New Year celebrations turn violent: Hong Kong activists, police clashover holiday food stalls

Hong Kong: Hong Kong's Lunar New Year celebration descended into chaotic scenes as protesters and police, who fired warning shots into the air, clashed over a street market selling fish balls and other local holiday delicacies, leaving dozens injured and arrested.
The violence is the worst in Hong Kong since pro-democracy protests rocked the city in 2014, leaving a growing trust gap between the public and authorities.
Activists angered over authorities' attempts to crack down on the food hawkers in a crowded Kowloon neighborhood held running battles with police into the early morning hours of Tuesday.
Protesters pelted officers with bottles and pieces of trash. Some threw garbage cans, plastic safety barriers and wood from shipping pallets at them. They also set fires on the street.
At one point, a protester tried to tackle a traffic police officer from behind before both sides rush in to the melee in the middle of a busy street, according to footage shown by local news channel Cable TV. Moments later, another officer appeared to fire two warning shots into the air.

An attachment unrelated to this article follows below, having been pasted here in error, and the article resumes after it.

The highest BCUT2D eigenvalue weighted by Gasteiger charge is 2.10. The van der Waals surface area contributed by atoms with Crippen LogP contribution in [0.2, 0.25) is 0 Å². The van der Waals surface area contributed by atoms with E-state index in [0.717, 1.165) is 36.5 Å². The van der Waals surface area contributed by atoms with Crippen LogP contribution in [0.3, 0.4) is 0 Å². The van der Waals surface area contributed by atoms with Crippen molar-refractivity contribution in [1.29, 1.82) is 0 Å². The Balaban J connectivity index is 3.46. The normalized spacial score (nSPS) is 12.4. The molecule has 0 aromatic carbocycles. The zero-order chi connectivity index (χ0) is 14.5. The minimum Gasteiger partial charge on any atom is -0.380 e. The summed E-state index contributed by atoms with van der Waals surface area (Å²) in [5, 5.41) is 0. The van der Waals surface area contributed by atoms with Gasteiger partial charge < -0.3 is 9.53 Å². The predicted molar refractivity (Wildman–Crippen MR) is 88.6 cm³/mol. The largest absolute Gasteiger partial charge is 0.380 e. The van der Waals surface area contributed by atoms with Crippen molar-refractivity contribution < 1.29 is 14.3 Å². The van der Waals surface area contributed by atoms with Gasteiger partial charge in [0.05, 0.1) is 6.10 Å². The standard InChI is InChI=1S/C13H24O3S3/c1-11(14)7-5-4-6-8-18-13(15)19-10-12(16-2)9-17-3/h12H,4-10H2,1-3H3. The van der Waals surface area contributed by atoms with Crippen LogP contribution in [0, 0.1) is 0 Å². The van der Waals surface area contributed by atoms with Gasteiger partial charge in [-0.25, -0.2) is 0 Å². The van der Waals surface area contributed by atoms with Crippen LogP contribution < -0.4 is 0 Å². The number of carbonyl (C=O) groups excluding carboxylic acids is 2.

Hong Kong police said in a statement that the protesters had ignored their warnings to get off the street and shoved officers, who responded with batons and pepper spray.
Acting District Commander Yau Siu-kei said 23 men and one woman were arrested on suspicion of assaulting and obstructing officers, resisting arrest and public disorder. The arrested were as young as 17 and as old as 70. Police said 48 officers were hurt by glass and flying objects.
Yau said two warning shots were fired.
The unrest started when authorities tried to prevent unlicensed street food sellers from operating on Monday night in Mong Kok, a working-class district of the city. The hawkers have become a local tradition during the Lunar New Year holiday but this year authorities tried to remove them.
The hawkers were backed by activists who objected to the crackdown over concerns that Hong Kong's local culture is disappearing as Beijing tightens its hold on the semi-autonomous city.
The latest scuffles underscore how tensions remain unresolved more than a year after the end of pro-democracy protests that gripped the city. Mong Kok, a popular and densely populated shopping and entertainment district, was one of the neighborhoods where activists occupied streets for about 11 weeks in late 2014, capturing world headlines with their demands for greater electoral freedom.



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